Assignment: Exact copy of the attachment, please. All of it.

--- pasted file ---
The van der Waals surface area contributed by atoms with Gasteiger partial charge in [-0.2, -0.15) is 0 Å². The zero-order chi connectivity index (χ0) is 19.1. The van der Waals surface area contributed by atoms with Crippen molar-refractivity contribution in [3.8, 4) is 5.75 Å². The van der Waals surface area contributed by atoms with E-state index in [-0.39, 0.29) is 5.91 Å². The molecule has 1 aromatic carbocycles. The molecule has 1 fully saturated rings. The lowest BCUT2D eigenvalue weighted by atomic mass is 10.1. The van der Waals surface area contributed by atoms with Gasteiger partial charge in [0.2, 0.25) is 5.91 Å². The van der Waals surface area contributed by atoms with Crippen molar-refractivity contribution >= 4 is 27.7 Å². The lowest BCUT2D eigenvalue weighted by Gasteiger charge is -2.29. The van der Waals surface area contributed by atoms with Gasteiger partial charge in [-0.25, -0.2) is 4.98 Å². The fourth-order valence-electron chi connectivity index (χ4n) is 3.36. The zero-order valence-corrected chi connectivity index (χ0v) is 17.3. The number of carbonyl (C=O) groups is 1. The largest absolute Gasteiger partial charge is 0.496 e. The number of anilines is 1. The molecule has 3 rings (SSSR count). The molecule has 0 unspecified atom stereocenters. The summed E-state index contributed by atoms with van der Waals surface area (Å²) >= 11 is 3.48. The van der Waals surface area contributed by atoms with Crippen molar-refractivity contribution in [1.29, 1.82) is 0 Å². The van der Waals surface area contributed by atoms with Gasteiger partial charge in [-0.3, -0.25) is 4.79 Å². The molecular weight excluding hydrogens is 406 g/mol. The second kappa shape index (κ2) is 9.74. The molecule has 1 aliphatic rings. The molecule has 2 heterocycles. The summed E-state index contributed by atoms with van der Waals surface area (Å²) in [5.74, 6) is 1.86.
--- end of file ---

The van der Waals surface area contributed by atoms with Gasteiger partial charge in [-0.2, -0.15) is 0 Å². The zero-order chi connectivity index (χ0) is 19.1. The van der Waals surface area contributed by atoms with Crippen molar-refractivity contribution in [3.8, 4) is 5.75 Å². The van der Waals surface area contributed by atoms with E-state index in [-0.39, 0.29) is 5.91 Å². The molecule has 1 aromatic carbocycles. The molecule has 1 fully saturated rings. The lowest BCUT2D eigenvalue weighted by atomic mass is 10.1. The van der Waals surface area contributed by atoms with Gasteiger partial charge in [0.2, 0.25) is 5.91 Å². The van der Waals surface area contributed by atoms with Crippen molar-refractivity contribution >= 4 is 27.7 Å². The lowest BCUT2D eigenvalue weighted by Gasteiger charge is -2.29. The van der Waals surface area contributed by atoms with Gasteiger partial charge in [-0.25, -0.2) is 4.98 Å². The fourth-order valence-electron chi connectivity index (χ4n) is 3.36. The zero-order valence-corrected chi connectivity index (χ0v) is 17.3. The number of carbonyl (C=O) groups is 1. The largest absolute Gasteiger partial charge is 0.496 e. The number of anilines is 1. The molecule has 3 rings (SSSR count). The molecule has 0 unspecified atom stereocenters. The summed E-state index contributed by atoms with van der Waals surface area (Å²) >= 11 is 3.48. The van der Waals surface area contributed by atoms with Crippen molar-refractivity contribution in [1.29, 1.82) is 0 Å². The van der Waals surface area contributed by atoms with Gasteiger partial charge in [-0.3, -0.25) is 4.79 Å². The molecular weight excluding hydrogens is 406 g/mol. The second kappa shape index (κ2) is 9.74. The molecule has 1 aliphatic rings. The molecule has 2 heterocycles. The summed E-state index contributed by atoms with van der Waals surface area (Å²) in [5.74, 6) is 1.86.